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What's wrong with Michelson's explanation of ether dragging?

  1. Mar 14, 2008 #1
    The null result of the Michelson-Morley experiment led Lorentz to believe that the ether can never be detected because it distorts things in the direction that they move with respect to it. But from what I've read, Michelson himself explained the result by saying that the ether must somehow be "dragged along" by the movements of the earth. Although this explanation seems rather simplistic, perhaps there is some deeper truth to it (such as, the gravitational fields and the light propagation medium/ether are "connected" at the most fundamental level).

    Isn't this explanation at least as sensible as one that says that space and time are relative? (I'm still not sure what the heck that's supposed to mean!)
     
  2. jcsd
  3. Mar 14, 2008 #2
    Nothing was wrong with the Ether dragging explanation. It followed the normal route of physical enquiry. It was proposed, experimentally tested and found to be incorect.

    Matheinste.
     
  4. Mar 14, 2008 #3

    JesseM

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    See the problem with stellar aberration discussed here.
    Basically it means that the different inertial coordinate systems related by the Lorentz transform disagree about distances and times between events, but the laws of physics are found to work exactly the same in all these coordinate systems, so there's no reason to label one system's measurements as more correct than any other's. Did you read my last comment on the Problem with thought experiment thread? If so, did you have an answer to this question?
     
  5. Mar 14, 2008 #4
    I'll read up on the phenomenon of stellar aberration. I don't think it'll change my basic point that, assuming that a light-propagation medium exists (which even Einstein assumes), there must be a fundamental relationship between it and the "gravity-propagation medium" (for want of a better term).

    (Jesse, I know it means those series of words, but I just can't wrap my mind around those series of words. That is, I can't "feel it", if you know what I mean!)
     
  6. Mar 14, 2008 #5

    JesseM

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    I don't think Einstein assumed there was a medium for the propogation of either! What quote of his are you thinking of?
     
  7. Mar 14, 2008 #6
    The problem is that it was falsified experimentally. See here.
     
  8. Mar 14, 2008 #7
    And not only did the Michelson-Morley experiment invalidate the existing ether theories of that time but relativity was confirmed, not just in general but with very specific predictions like the precession of the perihelion of Mercury, and since then by all sorts of astronomical phenomena and by the relativistic effects experienced by satellites orbiting the Earth.
     
  9. Mar 15, 2008 #8
    It is a difficult thing to wrap your mind around without practice. There also must be a good intuitive reason for practicing which seems to be what you are searching for. Just being asked to believe the Lorentz transform explains it is not good enough for many of us. So let's take a closer look.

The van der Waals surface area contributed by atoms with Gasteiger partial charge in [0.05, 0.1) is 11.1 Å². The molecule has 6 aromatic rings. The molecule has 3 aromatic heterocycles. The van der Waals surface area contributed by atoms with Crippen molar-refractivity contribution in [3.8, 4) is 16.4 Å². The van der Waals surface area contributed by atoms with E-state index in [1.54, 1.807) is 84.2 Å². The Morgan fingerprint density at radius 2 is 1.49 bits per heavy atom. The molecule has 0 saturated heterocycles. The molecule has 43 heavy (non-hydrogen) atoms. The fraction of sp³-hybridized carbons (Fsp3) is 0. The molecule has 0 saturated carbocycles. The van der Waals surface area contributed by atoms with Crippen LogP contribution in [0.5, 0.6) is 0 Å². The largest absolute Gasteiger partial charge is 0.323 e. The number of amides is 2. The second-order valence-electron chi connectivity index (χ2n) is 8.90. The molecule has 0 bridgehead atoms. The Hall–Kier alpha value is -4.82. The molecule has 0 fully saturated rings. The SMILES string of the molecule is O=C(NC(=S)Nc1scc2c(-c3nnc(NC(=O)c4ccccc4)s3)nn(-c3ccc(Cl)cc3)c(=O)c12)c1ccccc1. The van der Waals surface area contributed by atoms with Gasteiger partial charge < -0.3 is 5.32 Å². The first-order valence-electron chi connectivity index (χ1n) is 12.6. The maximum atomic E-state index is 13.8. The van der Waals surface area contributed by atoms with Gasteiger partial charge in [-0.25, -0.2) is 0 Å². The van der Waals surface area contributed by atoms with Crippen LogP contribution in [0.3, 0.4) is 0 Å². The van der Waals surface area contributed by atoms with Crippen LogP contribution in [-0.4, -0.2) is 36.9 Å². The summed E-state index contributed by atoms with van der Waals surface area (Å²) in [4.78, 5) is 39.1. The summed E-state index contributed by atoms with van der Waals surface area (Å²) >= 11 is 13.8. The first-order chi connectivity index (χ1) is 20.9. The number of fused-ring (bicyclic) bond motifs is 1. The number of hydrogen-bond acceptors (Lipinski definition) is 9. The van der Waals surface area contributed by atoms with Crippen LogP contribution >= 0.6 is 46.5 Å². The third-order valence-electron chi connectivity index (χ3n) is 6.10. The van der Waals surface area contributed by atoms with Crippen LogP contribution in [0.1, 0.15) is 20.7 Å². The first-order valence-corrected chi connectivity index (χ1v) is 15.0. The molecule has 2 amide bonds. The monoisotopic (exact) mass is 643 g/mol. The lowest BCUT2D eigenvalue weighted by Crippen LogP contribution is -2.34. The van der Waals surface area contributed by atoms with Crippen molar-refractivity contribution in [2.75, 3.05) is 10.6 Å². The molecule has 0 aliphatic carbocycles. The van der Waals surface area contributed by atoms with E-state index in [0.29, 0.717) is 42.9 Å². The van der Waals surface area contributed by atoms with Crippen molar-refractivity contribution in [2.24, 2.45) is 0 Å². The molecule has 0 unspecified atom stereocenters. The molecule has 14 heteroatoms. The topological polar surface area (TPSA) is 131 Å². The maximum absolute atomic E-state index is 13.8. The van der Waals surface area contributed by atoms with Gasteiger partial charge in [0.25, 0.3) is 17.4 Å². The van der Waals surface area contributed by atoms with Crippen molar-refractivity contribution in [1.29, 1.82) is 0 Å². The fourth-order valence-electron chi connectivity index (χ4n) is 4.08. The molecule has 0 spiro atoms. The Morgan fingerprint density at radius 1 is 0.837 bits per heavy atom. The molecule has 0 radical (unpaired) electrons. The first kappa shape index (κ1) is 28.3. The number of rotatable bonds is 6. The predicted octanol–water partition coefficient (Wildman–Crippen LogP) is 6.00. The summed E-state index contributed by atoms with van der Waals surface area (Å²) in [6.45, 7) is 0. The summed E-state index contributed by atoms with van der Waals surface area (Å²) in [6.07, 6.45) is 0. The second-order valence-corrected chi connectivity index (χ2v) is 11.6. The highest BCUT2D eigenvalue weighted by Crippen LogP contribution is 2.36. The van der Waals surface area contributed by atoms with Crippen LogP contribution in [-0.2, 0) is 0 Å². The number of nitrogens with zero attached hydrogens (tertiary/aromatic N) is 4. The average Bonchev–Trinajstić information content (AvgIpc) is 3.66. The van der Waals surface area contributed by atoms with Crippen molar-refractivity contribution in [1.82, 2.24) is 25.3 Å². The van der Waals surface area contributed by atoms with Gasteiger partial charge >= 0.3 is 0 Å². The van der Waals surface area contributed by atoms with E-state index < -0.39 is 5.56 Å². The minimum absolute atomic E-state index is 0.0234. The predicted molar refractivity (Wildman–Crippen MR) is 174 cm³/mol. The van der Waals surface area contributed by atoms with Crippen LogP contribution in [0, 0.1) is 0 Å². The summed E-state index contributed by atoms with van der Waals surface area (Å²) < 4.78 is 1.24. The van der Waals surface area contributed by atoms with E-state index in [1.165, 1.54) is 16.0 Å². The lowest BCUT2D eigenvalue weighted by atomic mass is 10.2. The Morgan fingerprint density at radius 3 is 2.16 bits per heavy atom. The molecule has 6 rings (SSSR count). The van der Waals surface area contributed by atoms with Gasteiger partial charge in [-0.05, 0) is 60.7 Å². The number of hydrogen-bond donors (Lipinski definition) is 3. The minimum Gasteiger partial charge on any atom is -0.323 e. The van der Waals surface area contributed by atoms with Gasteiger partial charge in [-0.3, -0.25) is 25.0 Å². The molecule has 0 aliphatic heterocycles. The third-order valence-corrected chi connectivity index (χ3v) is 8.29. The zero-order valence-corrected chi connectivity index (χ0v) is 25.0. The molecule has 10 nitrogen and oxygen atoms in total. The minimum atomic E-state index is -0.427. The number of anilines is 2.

The problem with stellar aberration has already been pointed out. Even if we assumed that Special Relativity (SR) and Lorentz Ether Theory (LET) agreed in all predictions there are problems. On closer inspection it is no different than defining a certain object in the Universe as not moving and the speed of everything else must be measured relative to that one object. Only in LET this object/s we are supposed to use for this cannot be detected much less measured in any way so we can't even know what is moving relative to it. On Earth we use ground speed to do this but ground speed is a very poor choice when doing orbital mechanics of the solar system or our galaxy. We could still use ground speed and correctly say the Earth is not moving and say everything orbits around the Earth using some VERY complex math, but why? It would, like LET (mostly), make the same predictions. LET runs into similar difficulties when we talk about many phenomena. LET is even worse because it uses something we cannot detect, measure, or determine any aspect of how it works to define what is at rest. At least we can see and measure ground speed. What use is something we can't measure to define what is at rest when another observer can say its motion is different (because there is no way to measure it) and this other observer is just as correct as the first, even if they both claim the ether as their rest frame? This alone means that it doesn't even make a good interpretation as claimed, even if stellar aberration didn't falsify it.

    Suppose that at some level there is something to the ether idea. Suppose you could re-define some kind of ether that successfully predicts stellar aberration, gravity consistent with General Relativity, etc. What value would that be? If all it did was tell us what we already know it would be of no value whatsoever. It would still leave us with no way to test if it really was the right explanation. It would just be an ontological construct designed to soothe the philosophical prejudices of a few. If you think such a model could make new testable predictions that couldn't be predicted by standard means then I for one will hear you out. Before you can even dream of doing something like that it is imperative that you fully understand why the ether as conceived is not a viable construct to explain relativistic effects. So the main reason for objecting to postulating a classical ether connection to gravity is not because it is fundamentally impossible, though it probably is, but history has shown it to be at best superfluous and at worse flat out wrong. If you want to object then deliver the goods. If you wish to pursue this model then more power to you, just don't claim what you haven't got.